In re Estate of Poindexter, 221 N.C. 246 (1942)

May 6, 1942 · Supreme Court of North Carolina
221 N.C. 246

In re Estate of DABNEY T. POINDEXTER, Deceased; MARY P WATTS and WILLIS SMITH, Administrators. Ex Parte.

(Filed 6 May, 1942.)

1. Executors and Administrators § 21—

When there is a dispute as to the relative proportions due each distributee under the canons of descent, it is proper for the administrators to institute a proceeding, with notice to all interested parties, to obtain the advice of the court.

2. Descent and Distribution § 3—

Intestate died leaving him surviving two sisters and the descendants of three brothers and two sisters who predeceased him. Held: In the division of the personalty, the estate should be divided in seven equal parts, the surviving sisters each taking a part per capita, and the descendants of the deceased brothers and sisters taking the share of their ancestor per stirpes. O. S., 137 (5).

3. Constitutional Law § 6c—

It is the duty of the courts to apply the law as it is written.

Appeal by certain respondents from Harris, J., in Chambers, at Raleigh, N. 0., 4 April, 1942. From 'Wake.


Petition by administrators for advice and instruction.

Dabney T. Poindexter, formerly a resident of Wake County, died intestate 19 February, 1941. Petitioners Mary P. Watts and Willis Smith duly qualified as administrators and entered upon the administration of the decedent’s estate as such. The administrators have in hand money and personal property of the value of more than $500,000.00. They are now ready and have been authorized by the clerk to distribute $140,000.00 thereof.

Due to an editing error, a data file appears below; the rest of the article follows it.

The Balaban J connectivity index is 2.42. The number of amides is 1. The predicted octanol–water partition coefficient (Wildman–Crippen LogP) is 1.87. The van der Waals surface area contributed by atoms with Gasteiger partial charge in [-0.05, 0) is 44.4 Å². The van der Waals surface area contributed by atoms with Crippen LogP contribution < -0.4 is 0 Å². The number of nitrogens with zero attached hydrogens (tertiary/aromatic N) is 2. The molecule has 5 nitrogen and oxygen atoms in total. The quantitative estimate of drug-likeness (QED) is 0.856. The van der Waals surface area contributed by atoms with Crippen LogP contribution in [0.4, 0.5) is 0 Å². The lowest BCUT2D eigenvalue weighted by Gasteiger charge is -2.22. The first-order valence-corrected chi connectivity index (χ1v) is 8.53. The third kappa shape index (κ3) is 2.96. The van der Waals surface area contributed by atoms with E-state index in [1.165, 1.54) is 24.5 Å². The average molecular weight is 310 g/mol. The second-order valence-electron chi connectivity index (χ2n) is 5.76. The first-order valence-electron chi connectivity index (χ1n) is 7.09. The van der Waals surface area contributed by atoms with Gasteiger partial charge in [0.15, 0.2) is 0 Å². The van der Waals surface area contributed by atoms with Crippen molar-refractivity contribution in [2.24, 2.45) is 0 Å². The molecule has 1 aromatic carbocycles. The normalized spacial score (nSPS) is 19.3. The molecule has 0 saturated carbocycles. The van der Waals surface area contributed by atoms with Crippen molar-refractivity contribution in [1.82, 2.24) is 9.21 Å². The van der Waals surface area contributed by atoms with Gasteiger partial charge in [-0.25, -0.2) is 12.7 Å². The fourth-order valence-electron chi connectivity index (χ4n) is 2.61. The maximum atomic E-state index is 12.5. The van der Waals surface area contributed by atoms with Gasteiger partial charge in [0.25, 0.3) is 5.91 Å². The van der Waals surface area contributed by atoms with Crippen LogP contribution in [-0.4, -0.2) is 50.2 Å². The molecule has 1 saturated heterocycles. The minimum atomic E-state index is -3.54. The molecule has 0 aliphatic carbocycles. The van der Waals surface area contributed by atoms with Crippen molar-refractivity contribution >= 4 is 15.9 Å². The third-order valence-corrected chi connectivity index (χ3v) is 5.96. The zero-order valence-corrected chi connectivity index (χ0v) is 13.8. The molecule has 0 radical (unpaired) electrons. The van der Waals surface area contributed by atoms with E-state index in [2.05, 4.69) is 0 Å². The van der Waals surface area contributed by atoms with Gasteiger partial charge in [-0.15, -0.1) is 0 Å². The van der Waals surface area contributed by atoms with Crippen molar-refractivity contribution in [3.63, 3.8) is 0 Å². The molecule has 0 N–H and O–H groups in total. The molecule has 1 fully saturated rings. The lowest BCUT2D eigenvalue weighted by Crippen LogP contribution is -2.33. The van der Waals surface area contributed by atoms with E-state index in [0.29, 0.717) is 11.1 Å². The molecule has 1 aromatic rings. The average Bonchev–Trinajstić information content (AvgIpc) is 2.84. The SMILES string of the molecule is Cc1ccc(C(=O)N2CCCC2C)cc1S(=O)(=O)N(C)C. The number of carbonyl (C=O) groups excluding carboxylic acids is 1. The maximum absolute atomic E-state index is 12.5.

The intestate left surviving no widow or children or legal representative of deceased children. Two sisters survive. He also had three brothers and two sisters who predeceased him. Each brother and sister left lineal descendants surviving. Lula Poindexter Brown, a deceased sister, left surviving two children and four grandchildren by one son and two grandchildren by another son. R. N. Poindexter, a deceased brother, left surviving two daughters. John S. Poindexter, a brother, left surviving one son and two daughters. Hugh Poindexter, a deceased half-brother, left one son surviving and Betty P. Gills, a deceased half-sister, left surviving four daughters and one son.

Conflicting claims as to the fractional share due each distributee having arisen, the administrators filed this petition for advice and instruction as to the proper method of distribution. When the cause came *247oil to be beard in tbe court below judgment was entered directing tbat tbe personal estate to be distributed be divided into seven shares; tbat one share be allotted to each of tbe surviving sisters; tbat one share be allotted to tbe representatives of Lula Poindexter Brown; and one share to tbe representatives of each of tbe other deceased brothers and sisters. Tbe judgment further provided tbat tbe children of a deceased child of a brother or sister shpuld receive tbe share to which bis parent would be entitled if living. The ratable portion of each distributee is set out in detail.

Certain of tbe nephews and nieces and grandnephews and grandnieces excepted and appealed.

Oscar Leach and John H. Anderson, Jr., for petitioners, appellees.

W. 0. Harris, Jr., for certain defendants, appellees.

J. G. Little, Jr., for children of Lula Poindexter Brown, deceased, appellants.

J. L. Fountain for representatives of Betty P. Gills, deceased, appellants.

Killian Barwiclc for grandchildren of Lula Poindexter Brown, deceased, appellants.

BaeNhill, J.

Petitioners have adopted the proper procedure for obtaining judicial direction as to the method of distribution of the personal estate of their intestate. Bank v. Alexander, 188 N. C., 667, 125 S. E., 385; In re Estate of Mizzelle, 213 N. C., 367, 196 S. E., 364.

When the personal estate of an intestate is to be distributed under the provisions of 0. S., 137, subsection 5, among living sisters and the representatives of deceased brothers and sisters, is the distribution to be per capita or per stirpes? This is the question appellants present by their appeal.